Paralegal Post Baccalaureate Diploma
Study Hours: 36-37
The Paralegal Technology curriculum prepares individuals to work under the supervision of attorneys by performing routine legal tasks, and assisting with substantive legal work. A paralegal/legal assistant may not practice law, give legal advice, or represent clients in a court of law.
Course work includes substantive and procedural legal knowledge in the areas of civil litigation, legal research and writing, real estate, family law, wills, estates, trusts, and commercial law. Required courses also include subjects such as English, mathematics, and computer utilization.
Graduates are trained to assist attorneys in probate work, investigations, public records search, drafting and filing legal documents, research, and office management. Employment opportunities are available in private law firms, governmental agencies, banks, insurance agencies, and other business organizations.
Paralegal Technology: Approved by the American Bar Association, 321 North Clark Street, Chicago, IL 60610; Telephone: (312) 988-5000; Website: www.abanet.org. Qualified Paralegal Education program through the North Carolina State Bar, 208 Fayetteville Street-PO Box 25908, Raleigh, NC 27611-5908; Telephone: (919)828-4620;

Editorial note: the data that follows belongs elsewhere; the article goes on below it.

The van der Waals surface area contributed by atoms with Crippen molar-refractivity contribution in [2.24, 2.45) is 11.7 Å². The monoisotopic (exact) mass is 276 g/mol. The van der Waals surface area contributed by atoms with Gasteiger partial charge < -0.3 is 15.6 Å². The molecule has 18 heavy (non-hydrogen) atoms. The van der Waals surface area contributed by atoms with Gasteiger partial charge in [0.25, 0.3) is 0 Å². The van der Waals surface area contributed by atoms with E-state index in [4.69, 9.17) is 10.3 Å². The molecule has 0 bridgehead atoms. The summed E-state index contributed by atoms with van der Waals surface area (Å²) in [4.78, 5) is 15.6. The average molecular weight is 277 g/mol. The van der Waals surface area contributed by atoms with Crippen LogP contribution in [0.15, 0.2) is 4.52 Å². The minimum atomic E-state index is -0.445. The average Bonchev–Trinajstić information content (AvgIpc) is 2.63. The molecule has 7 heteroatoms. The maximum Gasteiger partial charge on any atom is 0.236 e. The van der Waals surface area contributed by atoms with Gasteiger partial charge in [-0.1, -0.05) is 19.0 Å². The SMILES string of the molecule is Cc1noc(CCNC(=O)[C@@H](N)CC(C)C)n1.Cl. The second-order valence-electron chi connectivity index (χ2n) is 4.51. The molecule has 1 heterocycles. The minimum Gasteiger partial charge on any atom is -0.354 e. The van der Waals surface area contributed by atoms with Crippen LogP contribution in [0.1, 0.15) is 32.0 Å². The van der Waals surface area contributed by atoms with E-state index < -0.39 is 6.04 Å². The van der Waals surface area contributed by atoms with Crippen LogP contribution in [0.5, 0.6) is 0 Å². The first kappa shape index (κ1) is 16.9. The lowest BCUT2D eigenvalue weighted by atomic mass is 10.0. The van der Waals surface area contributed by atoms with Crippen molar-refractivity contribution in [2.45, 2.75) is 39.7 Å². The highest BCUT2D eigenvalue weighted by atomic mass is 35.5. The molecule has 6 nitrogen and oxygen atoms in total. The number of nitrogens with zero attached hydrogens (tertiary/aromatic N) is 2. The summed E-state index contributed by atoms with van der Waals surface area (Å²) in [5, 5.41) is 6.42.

Note: In order to be awarded a degree from CCC in Paralegal Technology, a student must complete at least 25 percent of required “LEX” courses at CCC.
The goal of the Paralegal Technology Program at Carteret Community College is to train highly skilled legal assistants to assist lawyers in the delivery of legal services to their clients. Our curriculum is designed to meet our Program goals:
- Prepare Graduates for entry level positions in a legal setting.
- Graduates will be proficient in the drafting of simple legal documents.
- Graduates will be proficient in the fundamental concepts of substantive areas of law covered in the curriculum.
- Graduates will be able to manage practical ethical dilemmas commonly encountered by working paralegals, including how to avoid the unauthorized practice of law by non-lawyers.